University of Nairobi lecturers are opposed to a decision to scrap an agency that runs the parallel degree programmes, terming it unilateral.
They say they were not consulted or forewarned about the decision and fear that they may lose monies owed to them by the Centre for Self-Sponsored Programmes, which deals with revenues generated from the privately-sponsored students.
“Our biggest worry is that in scrapping the agency, the university did not appoint an alternative authority to take care of the interests of the lecturers who teach, examine and graduate the students,” Dr Richard Bosire, the chairperson of the Nairobi chapter of the Universities Academic Staff Union, said.
University Council Chairperson Julia Ojiambo last week revoked the statute establishing the centre and deployed its employees to the mainstream services of the university.
Prof Ojiambo also ordered relevant organs within the institution to take over the centre’s bank accounts and activities.
On Tuesday, Dr Bosire said the centre owes lecturers allowances of close to a billion shillings and that it should not have been wound up until such liabilities were sorted out.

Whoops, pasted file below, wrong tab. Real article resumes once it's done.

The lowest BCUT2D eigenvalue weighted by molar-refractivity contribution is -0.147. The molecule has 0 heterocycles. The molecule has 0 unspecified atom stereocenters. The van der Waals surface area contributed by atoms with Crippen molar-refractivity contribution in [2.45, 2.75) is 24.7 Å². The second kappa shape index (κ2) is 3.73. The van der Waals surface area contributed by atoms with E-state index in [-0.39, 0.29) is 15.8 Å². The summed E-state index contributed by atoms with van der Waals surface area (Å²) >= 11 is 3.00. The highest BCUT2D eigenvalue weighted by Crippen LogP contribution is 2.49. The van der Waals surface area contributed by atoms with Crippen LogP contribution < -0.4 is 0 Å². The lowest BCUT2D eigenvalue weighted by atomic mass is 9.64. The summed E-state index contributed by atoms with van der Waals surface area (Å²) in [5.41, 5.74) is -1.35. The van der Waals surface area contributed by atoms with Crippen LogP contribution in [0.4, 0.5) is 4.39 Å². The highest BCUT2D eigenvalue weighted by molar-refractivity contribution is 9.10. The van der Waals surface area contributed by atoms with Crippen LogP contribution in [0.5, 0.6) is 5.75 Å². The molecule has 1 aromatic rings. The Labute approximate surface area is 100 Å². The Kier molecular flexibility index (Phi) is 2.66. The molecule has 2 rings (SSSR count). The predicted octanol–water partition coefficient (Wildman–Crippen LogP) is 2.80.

The decision to scrap the agency followed a presidential directive to public universities on November 1 to start austerity measures to ensure efficient use of resources.
UoN acting Vice-Chancellor Isaac Mbeche said in a separate memo to staff on November 1 that the finance department would be in charge of collecting and disbursing fees and other income from Module II programmes. The VC, who declined to be interviewed on the programme’s future said: “Direct service providers will continue to be paid as per applicable policies.”
Curiously, the memo stated that students would continue paying fees into bank accounts operated by the centre that had ceased to exist.
He also said the maintenance of data and statistics for self-sponsored students will now be handled by the Deputy Vice-Chancellor (DVC) for Academic Affairs, a role that should fall under the Finance DVC.
Dr Bosire said 30 per cent of the revenue collected from the Module II programmes is dedicated to lecturers’ allowances but that the amount was reduced to 20 per cent in 2014 to boost the construction of the 21-floor University of Nairobi Towers.
The programmes sustainability was thrown into doubt in 2017 when then Education Cabinet Secretary Fred Matiang’i announced that public universities will absorb candidates who scored a mean grade of C+ and above in the Kenya Certificate of Secondary Education exams.